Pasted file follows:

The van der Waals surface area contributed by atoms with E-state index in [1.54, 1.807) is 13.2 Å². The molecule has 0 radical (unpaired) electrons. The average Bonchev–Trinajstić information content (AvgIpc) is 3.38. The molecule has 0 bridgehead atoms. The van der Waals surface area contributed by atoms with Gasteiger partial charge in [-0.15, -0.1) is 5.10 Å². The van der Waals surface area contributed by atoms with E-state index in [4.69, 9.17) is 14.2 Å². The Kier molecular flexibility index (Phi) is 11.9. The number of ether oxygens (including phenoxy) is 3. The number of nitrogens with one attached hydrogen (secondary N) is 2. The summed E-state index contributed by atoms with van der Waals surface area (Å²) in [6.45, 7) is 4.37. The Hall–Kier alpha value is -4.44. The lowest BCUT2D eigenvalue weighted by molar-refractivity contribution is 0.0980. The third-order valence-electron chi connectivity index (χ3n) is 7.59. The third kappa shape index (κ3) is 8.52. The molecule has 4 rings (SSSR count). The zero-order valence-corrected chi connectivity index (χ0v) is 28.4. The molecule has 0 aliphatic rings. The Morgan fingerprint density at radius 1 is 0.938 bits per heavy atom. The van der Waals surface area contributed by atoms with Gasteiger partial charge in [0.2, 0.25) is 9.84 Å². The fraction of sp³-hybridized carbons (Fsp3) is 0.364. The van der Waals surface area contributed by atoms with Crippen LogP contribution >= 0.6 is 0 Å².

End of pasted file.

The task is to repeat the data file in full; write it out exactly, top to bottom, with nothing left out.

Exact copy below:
The van der Waals surface area contributed by atoms with E-state index in [1.54, 1.807) is 13.2 Å². The molecule has 0 radical (unpaired) electrons. The average Bonchev–Trinajstić information content (AvgIpc) is 3.38. The molecule has 0 bridgehead atoms. The van der Waals surface area contributed by atoms with Gasteiger partial charge in [-0.15, -0.1) is 5.10 Å². The van der Waals surface area contributed by atoms with E-state index in [4.69, 9.17) is 14.2 Å². The Kier molecular flexibility index (Phi) is 11.9. The number of ether oxygens (including phenoxy) is 3. The number of nitrogens with one attached hydrogen (secondary N) is 2. The summed E-state index contributed by atoms with van der Waals surface area (Å²) in [6.45, 7) is 4.37. The Hall–Kier alpha value is -4.44. The lowest BCUT2D eigenvalue weighted by molar-refractivity contribution is 0.0980. The third-order valence-electron chi connectivity index (χ3n) is 7.59. The third kappa shape index (κ3) is 8.52. The molecule has 4 rings (SSSR count). The zero-order valence-corrected chi connectivity index (χ0v) is 28.4. The molecule has 0 aliphatic rings. The Morgan fingerprint density at radius 1 is 0.938 bits per heavy atom. The van der Waals surface area contributed by atoms with Gasteiger partial charge in [0.2, 0.25) is 9.84 Å². The fraction of sp³-hybridized carbons (Fsp3) is 0.364. The van der Waals surface area contributed by atoms with Crippen LogP contribution >= 0.6 is 0 Å².